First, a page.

Your life is going well. You have a great husband and marriage, furkids who bring you great joy, a loving family, wonderful friends, a job you love with people who are awesome, a career which is mentally and emotionally fulfilling, and volunteer work which keeps your heart full. Your life is active, busy and you love it.
You do what you’re supposed to do, for the most part, to maintain your health. You get an annual mammogram, and you are asked to return for more views. It’s okay, the same thing happened last year and everything was fine. It’s that darn dense breast tissue that causes problems. So you go back for more views. More views are taken, the radiologist views them. You’re told that an ultrasound is needed. The ultrasound is done, the technician tells you the radiologist wants to talk to you.
She tells you that a lump was found on your right breast which wasn’t there last year. It’s irregular in shape, she says, and suggests a needle biopsy. She can do it right now, if you like. You opt to have it done, and then wait for the results.
Five days later, you get the call. It’s cancer.
Since that call, my life has been turned upside down. It’s been a whirlwind of appointments, tests, examinations, and decisions to be made. It’s also been a time of even more tests, more waiting for results so more decisions can be made. Here’s what I know.
The lump is 1.93 cm at its largest. The cancer is invasive ductal carcinoma, which means the cancer is not contained in the milk duct, but has started to “leak out.” The grade, or the “score” which indicates how different the cancer cells’ appearance and growth patterns are from those of normal, healthy, breast cells, is a 2+ (out of 3). This means the cells are moderately differentiated; they do not look like normal cells and are growing and dividing a little faster than normal. It’s an indicator that the prognosis is intermediate.
Breast cancer treatment is designed for the long view – focused on minimizing recurrence. It starts with surgery to remove the tumor and the sentinel lymph node. These will be examined to find out more definitively about my cancer. How far has it spread? Can the surgeon get clear margins after removal of the tumor? Once the final pathology is done on the tumor and lymph node(s), then the cancer is given a stage.
After surgery, the treatment to reduce the chance of recurrence starts.
My cancer is estrogen and progesterone receptor negative. Some cancers are fueled by the hormones estrogen and progesterone, and if so, can be treated with hormone therapy. One could say that being negative in this case isn’t good, because it means that I will need chemotherapy rather than hormone therapy. On the other hand, hormone therapy continues for five years, so I’m choosing to think of this as a positive.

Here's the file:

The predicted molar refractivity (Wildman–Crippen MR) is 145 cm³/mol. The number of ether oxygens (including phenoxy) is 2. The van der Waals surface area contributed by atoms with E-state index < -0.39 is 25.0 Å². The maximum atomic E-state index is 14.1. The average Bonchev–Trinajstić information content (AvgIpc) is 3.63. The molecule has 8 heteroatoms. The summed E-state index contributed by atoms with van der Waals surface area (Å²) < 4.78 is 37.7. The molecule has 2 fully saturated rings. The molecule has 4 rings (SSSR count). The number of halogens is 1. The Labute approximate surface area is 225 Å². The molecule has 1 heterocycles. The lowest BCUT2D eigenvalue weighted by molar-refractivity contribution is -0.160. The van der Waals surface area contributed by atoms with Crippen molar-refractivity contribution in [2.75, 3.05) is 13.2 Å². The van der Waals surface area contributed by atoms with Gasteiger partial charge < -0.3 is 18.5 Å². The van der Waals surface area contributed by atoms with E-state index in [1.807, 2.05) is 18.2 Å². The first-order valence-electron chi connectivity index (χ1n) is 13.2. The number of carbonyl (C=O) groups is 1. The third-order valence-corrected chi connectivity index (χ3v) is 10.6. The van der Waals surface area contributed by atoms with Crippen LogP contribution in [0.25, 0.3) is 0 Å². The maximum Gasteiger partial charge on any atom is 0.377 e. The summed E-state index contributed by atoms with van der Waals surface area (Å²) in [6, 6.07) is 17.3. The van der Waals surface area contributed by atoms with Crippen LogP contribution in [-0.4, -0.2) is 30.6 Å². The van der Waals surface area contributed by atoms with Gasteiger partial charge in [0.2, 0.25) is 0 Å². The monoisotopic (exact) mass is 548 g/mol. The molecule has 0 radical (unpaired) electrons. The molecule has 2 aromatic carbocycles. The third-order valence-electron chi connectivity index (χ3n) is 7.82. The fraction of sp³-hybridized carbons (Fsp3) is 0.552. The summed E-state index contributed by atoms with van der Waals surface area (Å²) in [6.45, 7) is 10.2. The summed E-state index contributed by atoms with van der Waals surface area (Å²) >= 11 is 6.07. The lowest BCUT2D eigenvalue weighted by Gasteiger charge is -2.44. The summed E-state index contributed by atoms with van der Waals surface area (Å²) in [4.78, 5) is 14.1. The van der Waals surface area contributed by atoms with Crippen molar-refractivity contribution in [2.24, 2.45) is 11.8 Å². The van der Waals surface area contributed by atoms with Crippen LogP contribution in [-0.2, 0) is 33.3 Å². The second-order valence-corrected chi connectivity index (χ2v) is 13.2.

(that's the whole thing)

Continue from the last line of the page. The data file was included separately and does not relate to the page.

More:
HER2 (human epidermal growth factor 2) is a protein; some breast cancers (1 in 4) make too much of this protein and therefore have too many HER2 receptors at the cell surface. With too many receptors, the cancer cells grow too much too fast. One treatment (Herceptin) is to block the receptors so the cells don’t pick up the growth signals. My cancer is HER2 positive. While a HER2 positive cancer is aggressive, my medical oncologist (Dr. Priya) assures me that chemotherapy is especially effective on rapidly dividing cells.
What’s next? Because I have dense breast tissue, and because not everything can be seen via mammography and/or ultrasound, I’m having a breast MRI on Monday (12/22/14). I’m also having a biopsy done on my left breast on Christmas Eve; upon exam, my surgeon (Dr. Ching) found what she believes to be a benign fatty tumor on the left breast, but she wants to be absolutely sure. Then I have a consult with a plastic surgeon to discuss reconstruction options, which are done right after Dr. Ching removes the tumor and lymph node(s). Surgery will be scheduled; recovery will take 4-6 weeks. Chemotherapy starts after recovery; I’ll have 2 types. The regimen to address my hormone receptor negative status is an infusion once every 3 weeks for 4 cycles (12 weeks); Herceptin can start as the same time as the other chemo, but that’s once a week for 52 weeks. Yep, 52 weeks. An entire year. And then sometime I’ll have radiation.
I’ve told my family, and of course they’re very supportive. My sister and niece have come with me to my appointments – breast cancer educator, breast surgeon, medical oncologist – and I’ve started to tell friends. I’ll wait to tell my staff until I know the date of my surgery, but it seems likely that I’ll be home recovering from surgery for 3-4 weeks. It could be that the surgery is more extensive, depending on what the MRI shows, on what the left breast biopsy shows, on what the surgeon finds when she excises the tumor. If you’re uncomfortable with uncertainty, this is not a good time.
[This blog post is the “front page” – all other posts are in reverse chronological order, so if this is your first time here, scroll to the bottom and read up.]